5. Get Enough Rest – One Of The Hardest, Yet Most Effective Strategies To Help Postnatal Anxiety
Sleep deprivation and mental health problems do not go well together.
Therefore, ensure you try to go to sleep early, and get adequate rest.
Resist watching TV the whole night or browsing social media.
An hour or two less of sleep escalates your anxiety, especially if you are tired and stressed.
While you have to wake up to feed the baby, ensure you take a nap during the day.
If a nap is out of the question, just a little lie down on the sofa whilst your children are playing can work wonders.
6. Join A Postnatal Support Group
Support groups for mums can give you the strength to express your feelings instead of bottling them up.
Most of the groups are usually led by professionals who can provide advice on how to cope with postnatal anxiety.
I went to a wonderful support group after the birth of my 3rd child when i was suffering with postnatal anxiety.
It was great to be in a room with other parents who felt the same as me, and who I could open up to without fear of being misunderstood.
7. Prioritise Your Relationship With Your Partner
After pregnancy and childbirth, many couples drift apart.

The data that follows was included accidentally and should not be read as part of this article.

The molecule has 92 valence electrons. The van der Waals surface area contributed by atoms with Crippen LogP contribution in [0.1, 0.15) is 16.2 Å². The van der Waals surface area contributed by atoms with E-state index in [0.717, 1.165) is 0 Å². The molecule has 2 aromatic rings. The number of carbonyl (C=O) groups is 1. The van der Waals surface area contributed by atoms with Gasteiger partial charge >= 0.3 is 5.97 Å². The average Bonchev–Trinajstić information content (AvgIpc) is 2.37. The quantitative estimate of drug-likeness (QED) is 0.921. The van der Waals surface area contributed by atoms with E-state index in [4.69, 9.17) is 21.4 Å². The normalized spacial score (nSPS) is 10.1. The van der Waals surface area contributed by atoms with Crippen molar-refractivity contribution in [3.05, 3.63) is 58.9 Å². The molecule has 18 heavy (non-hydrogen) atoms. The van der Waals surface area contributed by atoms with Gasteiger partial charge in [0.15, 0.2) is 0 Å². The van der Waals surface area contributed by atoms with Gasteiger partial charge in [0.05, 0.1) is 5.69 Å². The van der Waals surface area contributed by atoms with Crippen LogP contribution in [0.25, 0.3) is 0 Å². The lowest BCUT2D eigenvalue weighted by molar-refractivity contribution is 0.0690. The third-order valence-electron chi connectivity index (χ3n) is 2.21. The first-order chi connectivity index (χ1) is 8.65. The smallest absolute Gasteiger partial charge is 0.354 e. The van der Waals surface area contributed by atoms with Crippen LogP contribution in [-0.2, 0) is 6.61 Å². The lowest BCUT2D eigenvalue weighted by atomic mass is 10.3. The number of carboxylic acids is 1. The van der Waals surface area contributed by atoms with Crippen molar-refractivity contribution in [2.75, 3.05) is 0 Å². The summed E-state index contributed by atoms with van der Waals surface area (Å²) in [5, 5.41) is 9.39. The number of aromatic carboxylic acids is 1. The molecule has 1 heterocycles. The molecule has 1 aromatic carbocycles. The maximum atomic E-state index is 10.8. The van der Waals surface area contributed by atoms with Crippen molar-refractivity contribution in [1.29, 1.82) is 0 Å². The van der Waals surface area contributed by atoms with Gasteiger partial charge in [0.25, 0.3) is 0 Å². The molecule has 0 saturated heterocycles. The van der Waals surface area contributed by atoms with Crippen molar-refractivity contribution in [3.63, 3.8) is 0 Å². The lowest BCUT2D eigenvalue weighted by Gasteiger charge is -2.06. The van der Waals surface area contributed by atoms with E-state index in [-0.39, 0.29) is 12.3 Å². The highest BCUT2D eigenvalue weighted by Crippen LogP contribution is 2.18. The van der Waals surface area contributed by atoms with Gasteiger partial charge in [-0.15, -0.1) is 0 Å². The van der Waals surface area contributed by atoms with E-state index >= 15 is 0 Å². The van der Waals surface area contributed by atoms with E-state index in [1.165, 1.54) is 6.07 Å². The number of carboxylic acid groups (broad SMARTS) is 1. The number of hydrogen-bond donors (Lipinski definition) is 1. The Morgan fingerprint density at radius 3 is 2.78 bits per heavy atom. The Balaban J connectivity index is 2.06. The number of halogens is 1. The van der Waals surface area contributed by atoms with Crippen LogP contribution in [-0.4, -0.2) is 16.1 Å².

The responsibility that comes with raising a newborn can fracture a couple’s relationship very quickly.
However, carving out some time to spend with your partner is a must, even if it’s a dinner at home together whilst your children sleep, or getting into a netflix series together.
8. Bond With Your Baby
Postpartum depression and anxiety often interferes with the emotional bonding between a mother and the baby.
Therefore, you can learn how to bond with your child to help your body release the oxytocin hormone, which promotes positive emotions.
Here are some ways to bond with your baby if you’re finding it a little hard.
9. Use Breathing Exercises To Calm Down
If you’re being plagued by panic attacks or anxiety, breathing exercises can help you control your emotions and calm down.
You can practice deep breathing, to help you relax, and learning mindfulness really helps to calm your mind.
10. Go For Therapy
If the above ways to deal with postnatal anxiety do not help to improve your symptoms, you can seek professional assistance from your GP, Health Visitors, or Midwives.
Therapy can help you manage the condition, as can medication.
CBT (Cognitive Behavioural Therapy) is particularly good for anxiety sufferers – I can vouch for this.
Tips To Help You Cope With Postnatal Anxiety
While postnatal anxiety and depression is common, many women suffer in silence just like I did when I had my first child.
Isolating yourself and bottling up feelings escalates mental health problems, but I know too well that sometimes that’s all you are able to do.
Sharing your problems and feelings with someone you trust can help, as well as getting fresh air and eating healthily.
Medication and therapy are also perfectly acceptable ways to help the symptoms of postnatal mental health issues, and exploring all the options available to you will help.
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Last Updated on June 22, 2023 by Lucy Clarke